With Congress's refusal to authorize spending by the Federal Aviation Administration, it's also refusing tio authorize the FAA to collect the federal taxes added onto airline tickets. Yet the airlines continue to charge the taxes, a total of about $200 million a week.
Where's that money going?
The airlines are pocketing it, says Secretary of Transportation Ray LaHood. And he either wants it back for the government, or wants the airlines to refund it to airline customers.
"For all the talk about deficits and debt," he said at the White House Thursday, "that mone is being lost to the treasury."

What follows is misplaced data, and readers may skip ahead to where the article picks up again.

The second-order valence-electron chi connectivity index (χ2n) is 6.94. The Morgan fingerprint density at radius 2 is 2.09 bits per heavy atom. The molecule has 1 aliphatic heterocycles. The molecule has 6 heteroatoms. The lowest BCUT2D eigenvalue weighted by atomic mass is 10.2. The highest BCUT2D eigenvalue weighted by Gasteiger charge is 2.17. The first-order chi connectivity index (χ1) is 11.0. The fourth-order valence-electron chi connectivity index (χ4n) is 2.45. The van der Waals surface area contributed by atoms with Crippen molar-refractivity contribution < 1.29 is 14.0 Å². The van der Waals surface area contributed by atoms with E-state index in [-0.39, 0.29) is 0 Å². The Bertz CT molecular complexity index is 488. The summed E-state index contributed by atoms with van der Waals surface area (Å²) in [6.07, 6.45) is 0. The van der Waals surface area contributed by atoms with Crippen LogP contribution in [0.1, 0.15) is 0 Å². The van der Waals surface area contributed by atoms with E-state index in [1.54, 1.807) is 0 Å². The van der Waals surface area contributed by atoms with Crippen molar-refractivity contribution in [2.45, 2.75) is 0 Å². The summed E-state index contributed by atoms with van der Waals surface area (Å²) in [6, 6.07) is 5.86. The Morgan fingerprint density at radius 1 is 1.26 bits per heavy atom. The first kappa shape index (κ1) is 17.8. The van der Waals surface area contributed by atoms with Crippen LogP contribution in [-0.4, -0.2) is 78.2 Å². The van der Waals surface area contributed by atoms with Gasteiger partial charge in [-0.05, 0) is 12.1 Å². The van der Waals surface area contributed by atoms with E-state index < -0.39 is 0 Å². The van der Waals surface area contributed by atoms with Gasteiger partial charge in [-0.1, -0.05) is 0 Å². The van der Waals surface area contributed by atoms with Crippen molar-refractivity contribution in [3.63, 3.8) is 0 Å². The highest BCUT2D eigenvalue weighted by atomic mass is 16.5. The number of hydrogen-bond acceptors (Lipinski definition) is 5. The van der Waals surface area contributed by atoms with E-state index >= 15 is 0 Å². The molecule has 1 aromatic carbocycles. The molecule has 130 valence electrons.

While air traffic controllers continjueto work, LaHood also said the funding dispute in Congress over the FAA has idled thousands of construction workers at the height of the summer construction season.
"Since Congress failed to pass an FAA bill, nearly 4,000 FAA employees have been furloughed and as many as 70,000 construction workers across America are out of work," he said. "Important airport modernization projects have been shut down in every state in the country.
"And let me just say parenthetically, one of the highest unemployment segments in the country is in the construction area, in the building trades. And for all of my friends on Capitol Hill who give speeches every day about jobs, the importance of jobs, putting people to work, this is not the time to be laying off 70,000 construction workers."